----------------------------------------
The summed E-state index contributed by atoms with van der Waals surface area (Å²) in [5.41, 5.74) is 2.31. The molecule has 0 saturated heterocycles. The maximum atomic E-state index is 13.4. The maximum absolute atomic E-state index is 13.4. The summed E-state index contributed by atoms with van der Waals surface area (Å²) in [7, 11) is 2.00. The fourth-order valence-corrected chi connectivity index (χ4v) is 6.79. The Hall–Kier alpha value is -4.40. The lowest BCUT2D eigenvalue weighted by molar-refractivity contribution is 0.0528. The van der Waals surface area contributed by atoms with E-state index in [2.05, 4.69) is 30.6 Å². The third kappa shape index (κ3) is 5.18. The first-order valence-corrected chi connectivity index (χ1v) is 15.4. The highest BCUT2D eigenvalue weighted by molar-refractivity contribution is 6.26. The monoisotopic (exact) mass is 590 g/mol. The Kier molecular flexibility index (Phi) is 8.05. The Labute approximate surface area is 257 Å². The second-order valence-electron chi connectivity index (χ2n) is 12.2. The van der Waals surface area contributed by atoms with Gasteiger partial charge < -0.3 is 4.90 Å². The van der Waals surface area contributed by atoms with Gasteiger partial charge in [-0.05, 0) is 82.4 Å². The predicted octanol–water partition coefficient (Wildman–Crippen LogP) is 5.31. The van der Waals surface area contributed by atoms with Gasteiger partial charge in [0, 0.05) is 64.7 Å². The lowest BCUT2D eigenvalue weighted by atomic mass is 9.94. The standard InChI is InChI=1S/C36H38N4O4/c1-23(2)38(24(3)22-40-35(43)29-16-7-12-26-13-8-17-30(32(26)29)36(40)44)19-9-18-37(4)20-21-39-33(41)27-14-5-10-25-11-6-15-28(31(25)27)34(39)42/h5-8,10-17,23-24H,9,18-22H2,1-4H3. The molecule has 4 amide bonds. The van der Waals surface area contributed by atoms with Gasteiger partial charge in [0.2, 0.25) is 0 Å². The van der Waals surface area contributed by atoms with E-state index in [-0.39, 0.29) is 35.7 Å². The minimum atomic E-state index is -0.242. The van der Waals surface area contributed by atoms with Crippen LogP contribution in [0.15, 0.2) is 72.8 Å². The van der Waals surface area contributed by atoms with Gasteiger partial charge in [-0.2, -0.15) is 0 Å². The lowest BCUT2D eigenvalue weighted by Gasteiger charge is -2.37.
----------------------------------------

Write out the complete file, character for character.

The summed E-state index contributed by atoms with van der Waals surface area (Å²) in [5.41, 5.74) is 2.31. The molecule has 0 saturated heterocycles. The maximum atomic E-state index is 13.4. The maximum absolute atomic E-state index is 13.4. The summed E-state index contributed by atoms with van der Waals surface area (Å²) in [7, 11) is 2.00. The fourth-order valence-corrected chi connectivity index (χ4v) is 6.79. The Hall–Kier alpha value is -4.40. The lowest BCUT2D eigenvalue weighted by molar-refractivity contribution is 0.0528. The van der Waals surface area contributed by atoms with E-state index in [2.05, 4.69) is 30.6 Å². The third kappa shape index (κ3) is 5.18. The first-order valence-corrected chi connectivity index (χ1v) is 15.4. The highest BCUT2D eigenvalue weighted by molar-refractivity contribution is 6.26. The monoisotopic (exact) mass is 590 g/mol. The Kier molecular flexibility index (Phi) is 8.05. The Labute approximate surface area is 257 Å². The second-order valence-electron chi connectivity index (χ2n) is 12.2. The van der Waals surface area contributed by atoms with Gasteiger partial charge < -0.3 is 4.90 Å². The van der Waals surface area contributed by atoms with Gasteiger partial charge in [-0.05, 0) is 82.4 Å². The predicted octanol–water partition coefficient (Wildman–Crippen LogP) is 5.31. The van der Waals surface area contributed by atoms with Gasteiger partial charge in [0, 0.05) is 64.7 Å². The lowest BCUT2D eigenvalue weighted by atomic mass is 9.94. The standard InChI is InChI=1S/C36H38N4O4/c1-23(2)38(24(3)22-40-35(43)29-16-7-12-26-13-8-17-30(32(26)29)36(40)44)19-9-18-37(4)20-21-39-33(41)27-14-5-10-25-11-6-15-28(31(25)27)34(39)42/h5-8,10-17,23-24H,9,18-22H2,1-4H3. The molecule has 4 amide bonds. The van der Waals surface area contributed by atoms with Gasteiger partial charge in [0.2, 0.25) is 0 Å². The van der Waals surface area contributed by atoms with E-state index in [-0.39, 0.29) is 35.7 Å². The minimum atomic E-state index is -0.242. The van der Waals surface area contributed by atoms with Crippen LogP contribution in [0.15, 0.2) is 72.8 Å². The van der Waals surface area contributed by atoms with Gasteiger partial charge in [-0.2, -0.15) is 0 Å². The lowest BCUT2D eigenvalue weighted by Gasteiger charge is -2.37.